Intimacy while Sleeping with Baby in Bed

One of our readers asked the following question about co-sleeping and how to have intimacy while sleeping with baby in bed:

“But what about the marriage? The bed should be a place of intimacy, a place of retreat from the kids where husband and wife can bond, whether that be sexually or just alone together. Are there any studies on this or if co-sleeping makes husband feel neglected? In a society that is so wrapped up in upbringing their children correctly, are we neglecting the most important thing we can do for our kids? Give them a healthy family, with parents that love and respect each other by putting our husbands first? Sometimes in our beds at night is the only contact we get with our husbands in our busy lives of raising kids, shouldn’t that be valued and treasured?”

In my opinion, a healthy, connected family is one where everyone’s needs are met, and I don’t believe that a husband’s needs take precedence over a baby’s. Couples can work together as a team to first meet the attachment needs of the baby and then also decide how to meet each others’ needs.

And yes, intimate time for the parents is very important. Happy parents create happy children. There are many ways to be intimate together while creating privacy away from the baby, and still meet the baby’s dependency needs. Each couple needs to find what works best for them.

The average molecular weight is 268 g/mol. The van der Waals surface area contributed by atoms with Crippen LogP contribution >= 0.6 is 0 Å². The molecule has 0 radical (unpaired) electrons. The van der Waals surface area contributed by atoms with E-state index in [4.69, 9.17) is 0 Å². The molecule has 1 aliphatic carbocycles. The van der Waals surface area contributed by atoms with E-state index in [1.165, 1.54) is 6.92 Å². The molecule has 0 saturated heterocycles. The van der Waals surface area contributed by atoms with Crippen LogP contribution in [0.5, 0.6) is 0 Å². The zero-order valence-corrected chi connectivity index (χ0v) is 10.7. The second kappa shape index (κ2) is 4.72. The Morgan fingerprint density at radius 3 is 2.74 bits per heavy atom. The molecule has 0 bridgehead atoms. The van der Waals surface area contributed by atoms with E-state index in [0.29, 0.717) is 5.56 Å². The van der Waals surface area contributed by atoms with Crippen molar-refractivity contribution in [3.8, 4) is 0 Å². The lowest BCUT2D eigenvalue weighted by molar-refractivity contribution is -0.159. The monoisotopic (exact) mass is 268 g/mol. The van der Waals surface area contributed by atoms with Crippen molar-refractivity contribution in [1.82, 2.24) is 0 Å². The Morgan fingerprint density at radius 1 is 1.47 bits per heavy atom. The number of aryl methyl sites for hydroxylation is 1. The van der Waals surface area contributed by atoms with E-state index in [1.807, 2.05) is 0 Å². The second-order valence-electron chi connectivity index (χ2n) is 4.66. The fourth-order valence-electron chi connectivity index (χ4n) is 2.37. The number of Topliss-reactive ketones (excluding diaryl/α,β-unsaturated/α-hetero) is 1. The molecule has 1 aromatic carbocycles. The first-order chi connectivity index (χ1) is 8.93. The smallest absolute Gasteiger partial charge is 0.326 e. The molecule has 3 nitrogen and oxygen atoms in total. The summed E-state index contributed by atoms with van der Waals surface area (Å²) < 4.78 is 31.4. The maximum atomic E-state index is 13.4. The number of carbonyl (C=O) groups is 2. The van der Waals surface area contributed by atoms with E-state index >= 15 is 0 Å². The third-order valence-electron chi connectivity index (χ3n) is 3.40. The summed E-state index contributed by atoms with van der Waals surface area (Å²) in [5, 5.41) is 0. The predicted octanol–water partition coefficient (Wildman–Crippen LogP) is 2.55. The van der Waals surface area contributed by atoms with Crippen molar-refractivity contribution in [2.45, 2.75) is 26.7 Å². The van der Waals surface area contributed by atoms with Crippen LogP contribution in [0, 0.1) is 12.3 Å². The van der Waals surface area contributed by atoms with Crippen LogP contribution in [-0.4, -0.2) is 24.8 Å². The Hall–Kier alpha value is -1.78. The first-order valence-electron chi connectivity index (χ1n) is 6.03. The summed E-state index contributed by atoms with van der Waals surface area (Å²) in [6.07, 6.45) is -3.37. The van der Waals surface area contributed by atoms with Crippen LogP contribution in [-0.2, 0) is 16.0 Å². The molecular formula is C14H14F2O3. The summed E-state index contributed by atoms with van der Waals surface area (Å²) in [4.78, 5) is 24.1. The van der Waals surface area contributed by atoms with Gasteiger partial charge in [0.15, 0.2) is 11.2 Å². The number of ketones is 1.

I will disclose that I’m not the best person to answer this question since I was a single mom when I co-slept with my baby. So I don’t pretend to know what I would do in this situation. I turned this question over to an expert with experience on this subject. And I would love to hear your opinions. Please share what has worked for you in the comments below.

I asked Meryn Callander, who wrote the new book, Why Dads Leave: Insights & Resources for When Partners Become Parents. Here is her thoughtful response:

“I would say firstly, co-sleeping is not for every couple, or not for every couple all of the time. I see each of the attachment parenting principles as building blocks, ideals that each couple approximates to the best of their ability, given their personal situation and dynamics. Many couples enjoy the intimacy of the family sleeping together. And mom and dad can do a lot of snuggling and make love with baby sleeping contentedly right alongside them. Then too, baby does not always have to be right in the bed—for example, she can be on a mattress/side bed right alongside the parents’ bed.

The more we are able to meet the basic needs of our babies, the happier baby will be. A contented baby is going to make for a more contented couple; crying babies aren’t conducive to sex and intimacy. While a couple cannot be as rambunctious as they might want to be, there are other places and times than in bed that a couple can make love.